As malaria season hits the Nigerian city of Maiduguri, home to thousands of people displaced by conflict, Swedish doctor Mårten is fighting to save the lives of the most vulnerable children.
Courtney Bercan, a nurse from Vancouver, Canada, worked with Médecins sans Frontières / Doctors Without Borders (MSF) on a search-and-rescue boat in the Mediterranean in 2016, the Dignity I. In December 2018, MSF was forced to stop operations of its last rescue boat in the Mediterranean, the Aquarius, due to political pressure from several European countries. This news triggered harrowing memories for Courtney.
“Unaccompanied Minors” rescued by Aquarius roughly fall into two categories: those who are close to 18 and those who are nowhere near that age, travelling without a responsible adult. The younger members of this are as young as nine. Imagine being nine years old and taking local transit alone. Now imagine crossing a continent and a sea by yourself. Or, as we sometimes see, crossing the continent and the sea while caring for up to three younger siblings.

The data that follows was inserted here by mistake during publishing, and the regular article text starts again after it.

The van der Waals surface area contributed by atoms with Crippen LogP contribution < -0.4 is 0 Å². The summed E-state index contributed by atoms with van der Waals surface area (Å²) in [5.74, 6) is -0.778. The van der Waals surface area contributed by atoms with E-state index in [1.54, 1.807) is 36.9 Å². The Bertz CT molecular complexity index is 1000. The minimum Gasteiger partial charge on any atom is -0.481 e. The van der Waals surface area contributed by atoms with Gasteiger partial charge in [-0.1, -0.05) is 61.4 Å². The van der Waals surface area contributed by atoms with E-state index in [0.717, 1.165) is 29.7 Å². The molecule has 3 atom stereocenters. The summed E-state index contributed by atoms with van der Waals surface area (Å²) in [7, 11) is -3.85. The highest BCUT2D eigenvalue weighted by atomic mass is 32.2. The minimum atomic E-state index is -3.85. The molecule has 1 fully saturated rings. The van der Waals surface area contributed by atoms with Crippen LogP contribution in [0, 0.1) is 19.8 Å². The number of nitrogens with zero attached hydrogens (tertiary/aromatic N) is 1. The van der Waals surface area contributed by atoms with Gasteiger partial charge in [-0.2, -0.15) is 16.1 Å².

"Three days ago - on a day with an exceptionally high number of boats and refugees needing rescue at sea - there were more young children present than I have seen since I started this assignment"
Courtney writes from the Intensive Care Unit of the Balbala Slum Malnutrition Project in Djibouti City